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ECG Electrocardiogram Amplifier for MRI

Selectable signal conditioning—filter or transform data as it is being collected

Cascade up to 16 amplifer modules per MP Research System for multi-parameter or multi-subject studies

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ECG Electrocardiogram MRI-Amplifier
Part #: ECG100C-MRI

The ECG100C-MRI Electrocardiogram Amplifier records electrical activity generated by the heart and will reliably record ECG from humans, animals and isolated organ preparations. The amplifier output can be switched between normal ECG output and R-wave detection. The R-wave mode outputs a smoothed pulse with the occurrence of each R-wave. The exact timing of the R-wave is detected even under conditions of extreme signal artifact. The amplifier also includes a user-switchable baseline stabilizer.

Use the AcqKnowledge software to provide a complete Lead II ECG analysis. The software automatically scores the data and extracts the measurements of interest on a cycle-by-cycle basis. The results are automatically exported to Excel or pasted in the Journal file. AcqKnowledge also includes a fully automated HRV analysis feature. The HRV analysis provides values for VLF, LF, HF, VHF, sympathetic, and vagal, as well as the sympathetic / vagal balance.

The ECG100C-MRI amplifier should be used with the MECMRI-BIOP MRI cable/filter set. The ECG-MRI is part of a complete research system, interfacing with the MP160/MP150 data acquisition and analysis platform and AcqKnowledge software, allowing advanced analysis for multiple applications and supporting acquisition of a broad range of signals and measurements.

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MODULAR CONSTRUCTION

Amplifiers snap together for easy system configuration and re-configuration.

Intuitive, Elegant AcqKnowledge Software

Powerful automated analysis. Instantly & easily view, measure, analyze, transform, and report data.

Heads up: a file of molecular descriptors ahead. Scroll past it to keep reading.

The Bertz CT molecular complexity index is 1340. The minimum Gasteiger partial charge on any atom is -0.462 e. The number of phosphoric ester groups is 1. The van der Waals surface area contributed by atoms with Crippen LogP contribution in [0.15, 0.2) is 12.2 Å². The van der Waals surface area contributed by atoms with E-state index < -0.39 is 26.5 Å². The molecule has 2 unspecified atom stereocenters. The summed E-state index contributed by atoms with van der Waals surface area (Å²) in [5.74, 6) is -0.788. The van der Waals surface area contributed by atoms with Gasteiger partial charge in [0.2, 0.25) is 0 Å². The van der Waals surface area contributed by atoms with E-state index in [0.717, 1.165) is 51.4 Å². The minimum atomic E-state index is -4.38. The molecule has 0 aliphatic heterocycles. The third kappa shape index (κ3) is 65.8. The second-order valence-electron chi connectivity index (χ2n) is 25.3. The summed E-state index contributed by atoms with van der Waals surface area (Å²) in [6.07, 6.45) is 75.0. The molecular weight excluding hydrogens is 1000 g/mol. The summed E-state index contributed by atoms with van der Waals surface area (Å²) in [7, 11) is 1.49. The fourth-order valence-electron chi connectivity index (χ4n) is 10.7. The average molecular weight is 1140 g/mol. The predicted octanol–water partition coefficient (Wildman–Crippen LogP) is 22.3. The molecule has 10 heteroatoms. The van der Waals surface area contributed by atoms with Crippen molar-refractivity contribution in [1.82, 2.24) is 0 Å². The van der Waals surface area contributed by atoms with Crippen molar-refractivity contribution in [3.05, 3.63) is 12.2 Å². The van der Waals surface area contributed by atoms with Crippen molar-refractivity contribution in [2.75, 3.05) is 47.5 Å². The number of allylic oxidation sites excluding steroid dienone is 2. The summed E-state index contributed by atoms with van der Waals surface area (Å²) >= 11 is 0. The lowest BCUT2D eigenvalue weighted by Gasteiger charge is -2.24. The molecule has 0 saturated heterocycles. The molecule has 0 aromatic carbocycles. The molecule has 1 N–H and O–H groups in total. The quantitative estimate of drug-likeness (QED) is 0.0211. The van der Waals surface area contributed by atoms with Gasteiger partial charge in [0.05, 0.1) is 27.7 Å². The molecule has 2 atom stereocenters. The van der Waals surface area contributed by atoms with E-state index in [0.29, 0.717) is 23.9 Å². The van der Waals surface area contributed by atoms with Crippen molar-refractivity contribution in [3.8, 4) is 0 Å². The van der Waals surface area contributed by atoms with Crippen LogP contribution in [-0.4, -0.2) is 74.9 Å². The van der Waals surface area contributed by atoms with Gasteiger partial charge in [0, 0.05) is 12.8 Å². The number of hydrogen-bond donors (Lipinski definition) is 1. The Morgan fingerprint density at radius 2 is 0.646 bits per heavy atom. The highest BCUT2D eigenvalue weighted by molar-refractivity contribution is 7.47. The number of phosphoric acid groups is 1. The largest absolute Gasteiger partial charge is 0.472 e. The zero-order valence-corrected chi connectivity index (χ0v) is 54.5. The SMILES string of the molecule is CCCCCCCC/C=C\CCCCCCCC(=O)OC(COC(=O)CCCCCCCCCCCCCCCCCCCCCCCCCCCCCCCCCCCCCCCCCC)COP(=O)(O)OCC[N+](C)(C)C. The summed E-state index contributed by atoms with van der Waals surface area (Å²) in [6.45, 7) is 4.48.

Powerful MP160 Data Acquisition and Analysis System

Flexible, proven modular data acquisition and analysis system for life science research.

BIOPAC data acquisition
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Part #: ECG100C-MRI
Categories: Amplifiers - Research, MRI Magnetic Resonance Imaging - Research
Subcategories: Biopotential Amplifiers - Research, Amplifier Modules - Research

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MRI Use: Conditional to 7T

Condition: ECG100C-MRI Amplifier stays in the Control Room and is used with the MECMRI-BIOP filtered cable set and recommended MR leads/electrodes/transducers; tested to 7T.

Usage Notes for MRI Smart Amplifiers

IMPORTANT! See Safety Guidelines for recording biopotential measurements in the MRI environment.

IMPORTANT! BIOPAC recommends using the shortest possible electrode leads for recording in the fMRI or MRI.

12-lead ECG Options

  • For full, simultaneous, 12-lead ECG recording, use a total of eight ECG100C-MRI amplifiers and a WT100C Wilson terminal (virtual reference). Use two ECG100C-MRI to record Leads I and II, from which the software will calculate Lead III, aVR, aVL and aVF, and use six ECG100C-MRI to simultaneously generate the six precordial chest leads (V1-V6).

MRI/CT Scan Trigger Option